Along with the measures listed above, in the treatment of children with severe and extremely severe corneal-conjunctival xerosis, measures aimed at eliminating corneal degenerative changes are successfully used. For these purposes, depending on the severity of the ulcerative defect, the degree of corneal opacification and other circumstances, biological cornea coatings have been used: amnioplasty, autoconjunctival plasty, etc. Moreover, the technical options for such interventions are as varied as the clinic of xerotic corneal changes in children . For example, plastic according to Kunt has become widespread, the so-called biofilting of the cornea with the conjunctival flap “on the stem-base” (including with the tenon sheath), etc. At the same time, the amniotic membrane has been used as an independent application (in order to cover the cornea in one or several layers), and in combination with conjunctival plastics.

However, the above-mentioned surgical methods for treating DES and its complications in children had to be treated much less frequently than in adults.

In general, the arsenal of therapeutic and surgical methods of treatment of patients with corneal conjunctival xerosis is quite large. At the same time, a variety of clinical forms of the dry eye syndrome, etiology and pathogenesis of this disease in children require an individual approach to each particular child, which contributes to the demand and successful clinical application of the entire above-considered arsenal.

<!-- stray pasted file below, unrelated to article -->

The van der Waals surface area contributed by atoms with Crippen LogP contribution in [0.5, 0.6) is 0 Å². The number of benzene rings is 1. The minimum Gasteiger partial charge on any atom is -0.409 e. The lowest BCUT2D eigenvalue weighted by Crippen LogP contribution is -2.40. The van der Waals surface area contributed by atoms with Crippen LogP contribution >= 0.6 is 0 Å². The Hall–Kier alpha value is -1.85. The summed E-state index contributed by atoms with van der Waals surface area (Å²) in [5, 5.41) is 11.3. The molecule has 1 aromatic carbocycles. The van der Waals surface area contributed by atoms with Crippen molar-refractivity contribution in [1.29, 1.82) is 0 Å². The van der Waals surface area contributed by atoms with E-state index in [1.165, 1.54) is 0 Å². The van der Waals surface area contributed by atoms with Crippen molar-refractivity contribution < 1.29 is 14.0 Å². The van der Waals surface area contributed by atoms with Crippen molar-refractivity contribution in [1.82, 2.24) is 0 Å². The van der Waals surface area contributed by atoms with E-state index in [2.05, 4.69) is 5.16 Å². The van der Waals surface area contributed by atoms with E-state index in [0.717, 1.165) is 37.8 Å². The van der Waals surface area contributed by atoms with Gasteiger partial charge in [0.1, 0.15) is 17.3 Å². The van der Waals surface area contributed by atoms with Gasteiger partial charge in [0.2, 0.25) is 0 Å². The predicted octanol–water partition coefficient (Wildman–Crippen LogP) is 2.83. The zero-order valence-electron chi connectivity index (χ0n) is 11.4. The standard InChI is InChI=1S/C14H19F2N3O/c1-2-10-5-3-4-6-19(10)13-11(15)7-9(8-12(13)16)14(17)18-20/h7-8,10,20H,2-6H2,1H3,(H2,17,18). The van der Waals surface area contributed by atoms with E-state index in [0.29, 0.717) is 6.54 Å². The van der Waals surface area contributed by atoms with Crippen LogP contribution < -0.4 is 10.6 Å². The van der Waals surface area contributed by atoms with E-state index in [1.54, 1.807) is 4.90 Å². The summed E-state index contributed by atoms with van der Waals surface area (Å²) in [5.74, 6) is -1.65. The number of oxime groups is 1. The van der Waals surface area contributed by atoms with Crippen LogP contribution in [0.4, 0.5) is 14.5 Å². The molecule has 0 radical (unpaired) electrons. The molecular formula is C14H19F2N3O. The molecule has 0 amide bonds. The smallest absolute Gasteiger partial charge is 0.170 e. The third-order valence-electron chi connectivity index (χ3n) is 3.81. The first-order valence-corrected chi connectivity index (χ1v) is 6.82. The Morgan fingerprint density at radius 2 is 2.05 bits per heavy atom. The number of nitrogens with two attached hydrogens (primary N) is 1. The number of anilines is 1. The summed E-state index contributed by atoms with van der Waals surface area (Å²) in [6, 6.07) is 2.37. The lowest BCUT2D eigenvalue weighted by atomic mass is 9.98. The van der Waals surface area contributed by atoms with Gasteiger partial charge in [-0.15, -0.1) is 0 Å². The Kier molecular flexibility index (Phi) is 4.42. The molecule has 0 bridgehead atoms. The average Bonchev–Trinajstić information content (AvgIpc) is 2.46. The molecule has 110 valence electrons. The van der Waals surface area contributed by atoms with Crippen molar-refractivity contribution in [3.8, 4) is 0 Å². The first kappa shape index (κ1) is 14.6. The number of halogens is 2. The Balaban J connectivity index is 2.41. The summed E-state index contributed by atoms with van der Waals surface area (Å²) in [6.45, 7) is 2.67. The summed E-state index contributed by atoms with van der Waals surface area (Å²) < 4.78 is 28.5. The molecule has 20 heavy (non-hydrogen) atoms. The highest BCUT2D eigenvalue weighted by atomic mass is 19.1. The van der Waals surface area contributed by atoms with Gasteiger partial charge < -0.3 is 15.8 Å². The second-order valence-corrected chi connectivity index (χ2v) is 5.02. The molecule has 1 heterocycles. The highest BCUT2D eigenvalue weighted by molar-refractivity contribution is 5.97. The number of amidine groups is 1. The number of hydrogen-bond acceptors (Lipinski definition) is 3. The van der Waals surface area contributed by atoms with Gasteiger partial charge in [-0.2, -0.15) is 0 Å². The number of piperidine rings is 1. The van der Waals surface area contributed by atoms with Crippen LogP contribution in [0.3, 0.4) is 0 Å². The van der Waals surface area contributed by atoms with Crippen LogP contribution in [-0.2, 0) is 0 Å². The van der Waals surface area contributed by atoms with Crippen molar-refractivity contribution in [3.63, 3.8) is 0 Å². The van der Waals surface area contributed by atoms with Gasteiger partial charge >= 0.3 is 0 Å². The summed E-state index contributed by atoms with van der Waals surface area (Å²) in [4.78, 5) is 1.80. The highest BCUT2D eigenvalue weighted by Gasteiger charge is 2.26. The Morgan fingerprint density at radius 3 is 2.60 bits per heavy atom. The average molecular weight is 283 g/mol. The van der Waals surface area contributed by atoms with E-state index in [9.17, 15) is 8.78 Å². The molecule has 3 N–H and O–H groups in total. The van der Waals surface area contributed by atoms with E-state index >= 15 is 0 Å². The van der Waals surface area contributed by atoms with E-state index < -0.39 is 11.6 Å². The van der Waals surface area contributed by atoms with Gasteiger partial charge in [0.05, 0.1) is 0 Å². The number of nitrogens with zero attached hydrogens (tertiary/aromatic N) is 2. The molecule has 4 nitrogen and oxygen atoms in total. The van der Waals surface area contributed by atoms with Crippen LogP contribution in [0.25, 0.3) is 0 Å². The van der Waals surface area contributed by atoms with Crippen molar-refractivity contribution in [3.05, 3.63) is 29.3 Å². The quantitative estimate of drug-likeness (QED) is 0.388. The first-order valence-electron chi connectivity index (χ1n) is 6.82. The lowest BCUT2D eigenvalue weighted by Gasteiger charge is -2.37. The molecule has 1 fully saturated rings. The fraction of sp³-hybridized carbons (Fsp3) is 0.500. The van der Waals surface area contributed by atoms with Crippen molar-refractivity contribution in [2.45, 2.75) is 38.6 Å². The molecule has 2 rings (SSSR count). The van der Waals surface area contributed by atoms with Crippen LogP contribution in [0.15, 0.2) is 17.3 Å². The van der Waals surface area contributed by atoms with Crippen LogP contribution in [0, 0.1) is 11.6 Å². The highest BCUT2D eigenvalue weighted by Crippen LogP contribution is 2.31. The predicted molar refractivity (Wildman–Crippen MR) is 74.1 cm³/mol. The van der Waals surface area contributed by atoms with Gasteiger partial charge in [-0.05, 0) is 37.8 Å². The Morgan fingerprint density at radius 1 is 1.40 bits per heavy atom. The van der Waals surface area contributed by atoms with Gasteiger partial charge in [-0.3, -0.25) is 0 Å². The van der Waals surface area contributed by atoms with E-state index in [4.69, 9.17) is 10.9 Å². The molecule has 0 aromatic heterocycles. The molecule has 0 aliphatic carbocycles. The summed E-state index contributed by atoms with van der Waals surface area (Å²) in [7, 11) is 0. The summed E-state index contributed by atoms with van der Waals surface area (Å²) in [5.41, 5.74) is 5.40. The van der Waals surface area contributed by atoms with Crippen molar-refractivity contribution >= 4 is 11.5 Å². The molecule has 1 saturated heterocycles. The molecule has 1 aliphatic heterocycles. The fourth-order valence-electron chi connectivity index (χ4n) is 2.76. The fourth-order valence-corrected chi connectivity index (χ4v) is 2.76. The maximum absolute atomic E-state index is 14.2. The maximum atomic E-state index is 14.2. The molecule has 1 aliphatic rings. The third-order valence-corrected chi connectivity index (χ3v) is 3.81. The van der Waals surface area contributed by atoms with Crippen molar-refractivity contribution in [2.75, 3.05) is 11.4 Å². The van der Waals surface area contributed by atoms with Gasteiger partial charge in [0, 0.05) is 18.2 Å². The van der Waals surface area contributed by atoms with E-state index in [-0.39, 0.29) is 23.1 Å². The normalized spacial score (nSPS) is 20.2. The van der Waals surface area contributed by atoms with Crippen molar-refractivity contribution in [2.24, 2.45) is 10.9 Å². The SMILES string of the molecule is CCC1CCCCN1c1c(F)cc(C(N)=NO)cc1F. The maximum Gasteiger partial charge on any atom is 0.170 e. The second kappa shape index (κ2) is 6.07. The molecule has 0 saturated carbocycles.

In general, dry eye syndrome is also relevant in childhood. Although, on the one hand, according to the etiology and pathogenesis of DES in children, it is most similar to that in adults, but at the same time it has specificity, mainly concerning the clinical course and treatment of this disease. First of all, these are extremely scant complaints of a child, in combination with relatively mild objective signs of xerosis (with the exception of its extremely severe forms). Finally, the specific treatment of children with corneal conjunctival xerosis is associated with the lack of permission to prescribe most of the drugs used in the treatment of dry eye syndrome in adults for children.

At the same time, the possibilities of diagnosing and treating dry eye syndrome are currently quite high, which requires their more persistent implementation in pediatric ophthalmology.